The film is pretty deep and exploratory as you would expect, but you are never overwhelmed by emotion, which is often the case with films like this. This is primarily down to the amazing central performance by Ahmed. Never giving anything away too easily, Ruben oscillates between simmering anger and pragmatic warmth. Throughout the events of the story, he is completely in denial over his fate, but underneath the surface, he is endowed with a deep sense of humility – and the battle that is pitched as a result forms the central focus of the film. Ahmed, in his acting, handles that struggle immensely well. Having a British-Pakistani actor play this role (Ruben is American through and through) makes for an intriguing set-up. I have always enjoyed everything that Ahmed has done (from Four Lions to Rogue One) and even though his rise has been slow, I think this is him at his most accomplished.

One of the most remarkable things about the film is that it attempts to immerse the viewer by adjusting the sound now and again to give the impression that we are hearing what Ruben is hearing. It is disconcerting, deliberate and often effective. There is also an impressive commitment to sign language, or more precisely the art of learning and embracing it. The film on a whole does have its drawbacks however. For one, there is little else going on besides the character of Ruben. His partner, played by Olivia Cooke, is important to the story but she is never given enough time to expand as a character. Paul Raci as a Vietnam Vet who runs a school for the deaf, provides some intense and moving one-on-one scenes with Ruben, but this is an exception. There are long, overly contemplative scenes that could be filled with more meaningful material. It is clear from the outset that this is one of those ‘human affliction and self-discovery’ treatises, and apart from Riz Ahmed’s truly nuanced performance, we never go beyond that expected experience. But don’t let that put you off. It is absolutely watchable.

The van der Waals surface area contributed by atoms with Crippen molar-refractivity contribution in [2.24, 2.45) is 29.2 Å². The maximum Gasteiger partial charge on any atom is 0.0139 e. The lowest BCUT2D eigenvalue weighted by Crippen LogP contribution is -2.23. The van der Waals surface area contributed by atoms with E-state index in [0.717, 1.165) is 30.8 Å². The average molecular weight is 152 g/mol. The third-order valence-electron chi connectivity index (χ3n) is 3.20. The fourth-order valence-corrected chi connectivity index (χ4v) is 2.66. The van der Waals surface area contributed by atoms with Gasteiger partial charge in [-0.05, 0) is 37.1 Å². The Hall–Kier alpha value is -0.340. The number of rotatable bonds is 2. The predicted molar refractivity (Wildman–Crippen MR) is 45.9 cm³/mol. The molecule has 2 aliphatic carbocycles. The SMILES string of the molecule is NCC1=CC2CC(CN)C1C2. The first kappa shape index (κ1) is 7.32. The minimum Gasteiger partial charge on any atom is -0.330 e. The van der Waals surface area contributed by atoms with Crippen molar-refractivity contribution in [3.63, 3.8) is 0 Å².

Reviewed by JJ McDermott – Rated 3.5/5

Leave a Reply

Fill in your details below or click an icon to log in:

WordPress.com Logo

You are commenting using your WordPress.com account. Log Out /  Change )

Google photo

You are commenting using your Google account. Log Out /  Change )

Twitter picture

You are commenting using your Twitter account. Log Out /  Change )

Facebook photo

You are commenting using your Facebook account. Log Out /  Change )

Connecting to %s